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Special UN Report: Speaking in Tongues, The Midnight Hour

At the second annual Permanent Forum on Indigenous Issues, held in May at the United Nations in New York, participants spoke with ICT about the relationship between language and health in Native communities. This multi-part series is a forum of their perspectives, reaching from the Americas to Australia.

UNITED NATIONS - Unless you live high on the Antarctica ice shelf, somewhere close to you a language is dying. Of 6,000 languages currently spoken worldwide, linguists estimate that over half will disappear during the next century. And indigenous peoples speak 60 percent of those tongues, a diversity melting faster than a polar ice cap in summer.

The odds may be fierce, but Richard Grounds is out to buck them. Director of the Euchee (Yuchi) Language Project (ELP), based in Sapulpa, Oklahoma, Grounds came to the Forum on Indigenous Issues in New York with a petition: that 2005 be declared the International Year of Indigenous Languages, and that the United Nations educate the public about the disastrous trend of global language loss.

Grounds, 47, remembers when there were hundreds of fluent Euchee speakers in Oklahoma during his childhood. Today, there are six. The youngest of them, he says gravely, is 73 years old.

Euchee, unfortunately, has plenty of company. Of 27 Native languages in Oklahoma, says Grounds, only four have children who can speak them. "Literally," he warns, "the amount of time that we have to learn those languages and get them passed off to young people in the community coming up is the lifetime of those elders. We're talking 10, 15, 20 years."

The ELP is something like a linguistic Noah's ark. With six full and part-time employees, the program has been giving community language classes for 10 years, knowing full well that disaster may be near. "To me," explains Grounds, "our languages are the core of who we are as a people."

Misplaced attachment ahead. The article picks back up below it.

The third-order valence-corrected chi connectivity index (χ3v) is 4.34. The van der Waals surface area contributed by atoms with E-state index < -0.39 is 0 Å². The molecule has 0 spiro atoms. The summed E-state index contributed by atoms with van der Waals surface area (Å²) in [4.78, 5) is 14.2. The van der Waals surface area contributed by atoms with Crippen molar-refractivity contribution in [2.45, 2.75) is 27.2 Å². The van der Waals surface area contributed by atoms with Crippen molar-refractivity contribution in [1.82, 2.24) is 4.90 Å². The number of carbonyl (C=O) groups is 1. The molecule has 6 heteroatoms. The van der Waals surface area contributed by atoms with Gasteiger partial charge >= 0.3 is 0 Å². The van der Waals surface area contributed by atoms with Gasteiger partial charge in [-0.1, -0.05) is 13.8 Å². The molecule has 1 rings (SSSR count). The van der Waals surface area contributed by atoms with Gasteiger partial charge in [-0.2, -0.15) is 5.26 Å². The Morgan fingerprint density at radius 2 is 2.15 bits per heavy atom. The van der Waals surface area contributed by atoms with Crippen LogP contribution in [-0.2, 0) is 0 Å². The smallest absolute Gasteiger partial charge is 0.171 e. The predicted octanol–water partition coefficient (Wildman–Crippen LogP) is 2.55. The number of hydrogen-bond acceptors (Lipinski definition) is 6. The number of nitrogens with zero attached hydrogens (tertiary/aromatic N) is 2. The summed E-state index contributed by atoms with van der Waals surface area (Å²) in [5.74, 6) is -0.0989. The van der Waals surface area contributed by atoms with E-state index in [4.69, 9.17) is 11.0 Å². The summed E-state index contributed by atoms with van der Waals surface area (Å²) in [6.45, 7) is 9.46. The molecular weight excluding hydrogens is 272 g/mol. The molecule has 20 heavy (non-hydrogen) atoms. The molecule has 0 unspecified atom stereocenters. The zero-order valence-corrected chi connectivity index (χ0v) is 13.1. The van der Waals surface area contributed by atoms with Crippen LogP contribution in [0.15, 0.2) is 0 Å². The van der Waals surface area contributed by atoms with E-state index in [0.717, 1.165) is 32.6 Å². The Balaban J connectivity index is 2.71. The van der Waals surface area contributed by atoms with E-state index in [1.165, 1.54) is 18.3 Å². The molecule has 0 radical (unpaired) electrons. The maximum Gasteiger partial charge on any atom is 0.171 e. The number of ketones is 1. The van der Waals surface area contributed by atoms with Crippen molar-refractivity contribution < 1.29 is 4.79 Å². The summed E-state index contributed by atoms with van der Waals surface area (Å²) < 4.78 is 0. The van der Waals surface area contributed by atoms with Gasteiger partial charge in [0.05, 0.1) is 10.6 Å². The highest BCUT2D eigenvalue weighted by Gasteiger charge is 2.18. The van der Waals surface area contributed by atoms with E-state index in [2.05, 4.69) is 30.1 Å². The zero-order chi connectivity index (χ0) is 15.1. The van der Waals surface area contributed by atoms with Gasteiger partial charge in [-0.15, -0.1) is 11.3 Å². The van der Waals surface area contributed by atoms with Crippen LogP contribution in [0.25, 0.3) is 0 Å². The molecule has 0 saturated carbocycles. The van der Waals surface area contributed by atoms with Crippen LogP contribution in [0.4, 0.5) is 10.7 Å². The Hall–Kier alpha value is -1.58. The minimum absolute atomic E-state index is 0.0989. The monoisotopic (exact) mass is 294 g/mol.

The Euchee, who once ranged from Florida through Georgia and Alabama, were removed to Indian Territory in the 1830s, taking their language and sacred fires with them. The coals were relit at the end of their journey, says Grounds, and "that's essentially what we're trying to do now ? Many of our elders in Oklahoma say, 'if you can't speak your language, who are you?'"

Linguists call the Euchee tongue an isolate, meaning it doesn't resemble any other known language. Isolates are among the most complex languages because they don't develop streamlined grammars as, for example, English has done while spreading across the world and being molded by cultures far and wide.

Grounds, part Euchee, is learning the language where it matters most: at home. "I can say anything it takes to discipline my kids," he laughs. "Tell them to wash their hands, their face, their dishes, their clothes ? Anything that I learn in Euchee language, I stop saying in English."

Euchee's divergence from English is what makes it so hard to learn. The language requires, for example, different pronouns according to the gender of the person speaking, the person spoken to, and how old they are. As a result, men and women use different "markers" in conversation. "Euchee is an entirely different way of thinking the world," muses Grounds. "We realize how rich and complex the simplest thing can become" when learning Euchee, "and we celebrate that."

Grounds cites his grandmother as a personal inspiration. Ella Pickett went to mission boarding school in Sapulpa in the 1910s, already in her mid-teens and too old to forget her Euchee tongue the way younger children at school did. "When she left boarding school, she still knew her language and continued to speak it every day of her life, but she would not allow my father to.

"So I've seen it in my lifetime pass from my grandmother, who grew up speaking only Euchee, to my father, who's not allowed to speak it, and now we're going back to people of my father's generation, many of whom were raised by grandparents - that's the reason they still have that language."